Moving Company and FAIM Quality Standard Certification

Moving Company and FAIM Quality Standard Certification

Due to the impact of the global pandemic and ever-increasing scrutiny of the environmental practices of relocation businesses, the industry is gearing up for an important update to its quality standard.

FIDI Global Alliance is an association for quality-certified international moving and relocation businesses, specialising in moves from one country to another.

Working with a FIDI-affiliated company is a pre-requisite for many HR and mobility teams in large corporations who send their staff on overseas assignments. To be FIDI-affiliated, a moving company must be certified with FAIM (FIDI Accredited International Mover), the organisation’s quality standard.

FAIM is independently audited – currently by EY – which ensures that all Affiliates around the world adhere to the same standards. These include operational requirements relating to:

  • Consistent quality of service
  • Supply chain performance (working with suppliers that follow the right criteria)
  • Compliance with industry-specific standards, including FIDI’s own anti-bribery and corruption charter
  • Data protection
  • Providing proof of financial health, checked by the auditor every year.
Three-year cycle

The certificate follows a three-year cycle, beginning with an on-site audit in year one, and a financial assessment and international FAIM audit on years two and three, before starting again.

For two decades, FAIM has been a stringent, all-encompassing quality programme for the international moving industry, but it has also needed to adapt to a changing world. And it has evolved from covering the basics of moving to include new elements of the relocation process.

FAIM’s most recent changes are the addition of the internal FAIM audit for FAIM 3.1; and financial, supply chain management, anti-bribery, anti-trust, data protection and pre-employment screenings for FAIM 3.2.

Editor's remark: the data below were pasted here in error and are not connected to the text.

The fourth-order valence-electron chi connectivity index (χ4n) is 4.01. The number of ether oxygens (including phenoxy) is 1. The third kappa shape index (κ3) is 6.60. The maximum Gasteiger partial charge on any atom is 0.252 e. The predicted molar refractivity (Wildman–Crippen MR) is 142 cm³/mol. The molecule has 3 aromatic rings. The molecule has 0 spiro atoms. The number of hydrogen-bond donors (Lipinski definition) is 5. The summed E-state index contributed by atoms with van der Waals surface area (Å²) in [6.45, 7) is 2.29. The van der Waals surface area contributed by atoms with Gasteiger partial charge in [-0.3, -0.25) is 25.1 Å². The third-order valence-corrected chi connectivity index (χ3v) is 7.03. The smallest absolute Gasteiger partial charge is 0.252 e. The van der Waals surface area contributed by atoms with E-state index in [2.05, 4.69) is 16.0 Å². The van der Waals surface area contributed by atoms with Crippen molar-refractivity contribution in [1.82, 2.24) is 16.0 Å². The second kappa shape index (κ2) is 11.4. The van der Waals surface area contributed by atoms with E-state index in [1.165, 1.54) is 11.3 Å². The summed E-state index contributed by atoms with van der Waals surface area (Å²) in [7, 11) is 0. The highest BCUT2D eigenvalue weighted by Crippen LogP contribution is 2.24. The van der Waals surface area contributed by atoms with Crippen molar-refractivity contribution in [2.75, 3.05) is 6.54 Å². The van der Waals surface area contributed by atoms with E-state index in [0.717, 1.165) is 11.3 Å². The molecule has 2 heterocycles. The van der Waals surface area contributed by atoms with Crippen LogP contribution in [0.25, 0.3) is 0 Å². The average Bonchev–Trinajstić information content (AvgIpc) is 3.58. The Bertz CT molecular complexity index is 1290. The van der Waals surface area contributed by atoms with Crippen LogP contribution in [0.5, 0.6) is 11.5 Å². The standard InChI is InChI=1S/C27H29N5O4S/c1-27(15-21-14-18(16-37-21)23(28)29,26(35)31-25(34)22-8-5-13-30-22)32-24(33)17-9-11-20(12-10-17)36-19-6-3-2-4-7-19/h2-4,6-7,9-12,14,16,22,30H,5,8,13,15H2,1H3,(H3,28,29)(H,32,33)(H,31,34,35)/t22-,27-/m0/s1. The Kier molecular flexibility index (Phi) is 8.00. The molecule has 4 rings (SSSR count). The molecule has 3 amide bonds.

Jesse van Sas, FIDI’s Secretary General, says this continual improvement of FAIM is essential to its membership: “Our Affiliates see the necessity to embrace new standards and new ways of working and give FIDI the space to develop these in our programmes,” he says. “Our job is to find meaningful trends and changes in the industry, carefully examine the consequences, take our time, decide and then develop and deliver.”

FIDI has also added a DSP (Destination Services Provider) certification module to FAIM. This is geared towards the increasing number of its Affiliates that provide services such as:

  • Orientation (where transferees are guided through the cultural and other important aspects of their new home)
  • Home and school search
  • Settling in (finding doctors or car lease companies, for example)
  • Practical help with departure to or from their new country.

When Covid-19 hit last year FIDI transferred FAIM online, with the EY team auditing virtually from their Belgian headquarters.

Although the global relocation business has been stifled in some countries, in many areas, moves have continued to take place. The FAIM 3.2 remote audit scheme meant pending on-site audits could take place – and businesses could keep their crucial quality certification up to date.

New incarnation for FAIM quality standard

FIDI is now developing the latest version of the quality standard, FAIM 2023.

The new incarnation of the audit is set to include more environmental obligations for movers. The pandemic has accelerated this process, with international clients placing more emphasis on the green credentials of their relocation providers. These, in turn, need to be able to demonstrate that their own suppliers meet minimum levels in this area – and guarantee their entire supply chain conforms.

With sustainability measurements far from standardised, Derrick Young, Director at relocation company and FIDI Affiliate BGRS, explains how the development of FAIM in this area will help his business: “FAIM certification is important to us as it provides some degree of accountability and control over how people are doing. An environmental module will help us a lot, because we have to manage our suppliers to make sure they’re being compliant as part of our overall due diligence process,” he says.

According to one FIDI Affiliate, ‘FAIM 2023 will clearly need to include some measurement of carbon footprint and commitment to packaging recycling and green vehicle fleets when it launches next year. However, with many movers focused on their local area, it may also be appropriate to attempt to quantify and incorporate measurement of staff engagement, community outreach and other ‘softer’ areas of business sustainability.’

Van Sas concludes: “We are selective in adopting new elements to our standards and the trick is to recognise the real game-changers. These don’t come along often, but you better not miss them – or, in the competitive world we live in, it will set you back.”

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